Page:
Oil prices plunged over 5% to an eight-month low on Sept. 23 as the U.S. dollar hit its strongest level in more than two decades and on fears rising interest rates will tip major economies into recession.
Brent futures fell $4.75, or 5.3%, to $85.71/bbl by 12:06 p.m. EDT (1606 GMT), down about 6% for the week. WTI crude in the U.S. fell $5.19, or 6.2%, to $78.30, down 8% for the week.
It was the fourth straight week of declines for both benchmarks, the first time this has happened since December. Both were technically oversold, with WTI on track for its lowest settlement since Jan. 5 and Brent for its lowest since Jan. 13.
U.S. gasoline and diesel futures were also down more than 5%.
The U.S. Federal Reserve raised interest rates by a hefty 75 basis points on Sept. 21. Central banks around the world followed suit with their own hikes, raising the risk of economic slowdowns.
“The threat of a global recession continues to weigh on oil prices, with widespread monetary tightening over the last couple of days fueling fears of a significant hit to growth,” said Craig Erlam, a senior market analyst at data and analytics firm OANDA.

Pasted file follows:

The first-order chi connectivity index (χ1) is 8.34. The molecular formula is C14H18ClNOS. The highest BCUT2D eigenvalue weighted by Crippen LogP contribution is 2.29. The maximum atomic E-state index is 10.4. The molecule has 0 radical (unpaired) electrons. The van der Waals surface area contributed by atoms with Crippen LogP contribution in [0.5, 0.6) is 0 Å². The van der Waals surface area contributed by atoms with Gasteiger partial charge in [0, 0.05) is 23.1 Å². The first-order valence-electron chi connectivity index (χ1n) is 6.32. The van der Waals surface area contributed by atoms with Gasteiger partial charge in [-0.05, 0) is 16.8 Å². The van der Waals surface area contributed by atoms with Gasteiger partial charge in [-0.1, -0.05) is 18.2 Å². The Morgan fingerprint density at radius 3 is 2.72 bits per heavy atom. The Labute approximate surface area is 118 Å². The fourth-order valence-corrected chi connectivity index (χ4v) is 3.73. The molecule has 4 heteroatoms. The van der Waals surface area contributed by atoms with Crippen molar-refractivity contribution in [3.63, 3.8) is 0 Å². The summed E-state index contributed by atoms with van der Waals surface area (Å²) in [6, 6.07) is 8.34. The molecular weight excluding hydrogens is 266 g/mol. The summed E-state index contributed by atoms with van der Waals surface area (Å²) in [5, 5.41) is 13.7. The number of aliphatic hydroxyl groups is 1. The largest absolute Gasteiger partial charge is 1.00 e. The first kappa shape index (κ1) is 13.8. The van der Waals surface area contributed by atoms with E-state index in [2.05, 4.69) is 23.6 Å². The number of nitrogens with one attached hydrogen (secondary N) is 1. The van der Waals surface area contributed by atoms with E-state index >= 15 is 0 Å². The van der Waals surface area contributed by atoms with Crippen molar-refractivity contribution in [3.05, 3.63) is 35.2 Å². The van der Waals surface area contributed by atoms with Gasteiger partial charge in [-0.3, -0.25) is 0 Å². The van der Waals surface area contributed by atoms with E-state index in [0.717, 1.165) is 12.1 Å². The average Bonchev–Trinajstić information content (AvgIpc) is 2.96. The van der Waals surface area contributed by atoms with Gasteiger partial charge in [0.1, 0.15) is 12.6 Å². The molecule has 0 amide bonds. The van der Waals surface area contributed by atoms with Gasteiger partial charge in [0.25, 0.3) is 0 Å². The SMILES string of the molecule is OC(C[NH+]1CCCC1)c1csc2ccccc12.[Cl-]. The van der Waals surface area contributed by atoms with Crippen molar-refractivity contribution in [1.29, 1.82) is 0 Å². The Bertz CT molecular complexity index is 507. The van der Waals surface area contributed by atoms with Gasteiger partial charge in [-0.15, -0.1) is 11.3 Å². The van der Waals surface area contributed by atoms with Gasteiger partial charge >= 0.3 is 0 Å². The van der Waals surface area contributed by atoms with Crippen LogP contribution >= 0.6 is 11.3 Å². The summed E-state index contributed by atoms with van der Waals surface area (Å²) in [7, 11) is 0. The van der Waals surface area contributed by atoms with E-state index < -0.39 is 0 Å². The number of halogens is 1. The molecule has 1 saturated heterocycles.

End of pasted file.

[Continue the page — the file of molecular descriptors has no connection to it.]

The U.S. dollar was on track for its highest close against a basket of other currencies since May 2002. A strong dollar reduces demand for oil by making the fuel more expensive for buyers using other currencies.
“The crude market is under heavy selling pressure as U.S. dollar maintains strong upward trajectory amidst more reduction in risk appetite,” analysts at energy consulting firm Ritterbusch and Associates said.
The eurozone’s downturn in business activity deepened in September, a survey showed, suggesting a recession looms as consumers rein in spending and as governments urge energy conservation following Russia’s moves to cut off European supply.
Global equities hit a two-year low on Sept. 23 while the dollar index reached its highest in two decades, pressuring oil prices.
Russia launched referendums aimed at annexing four occupied regions of Ukraine, raising stakes of the war in what Kyiv called a sham.
On the supply side, efforts to revive the 2015 Iran nuclear deal have stalled as Tehran insists on closure of the U.N. nuclear watchdog’s investigations, a senior U.S. State Department official said, easing expectations of a resurgence of Iranian crude oil exports.
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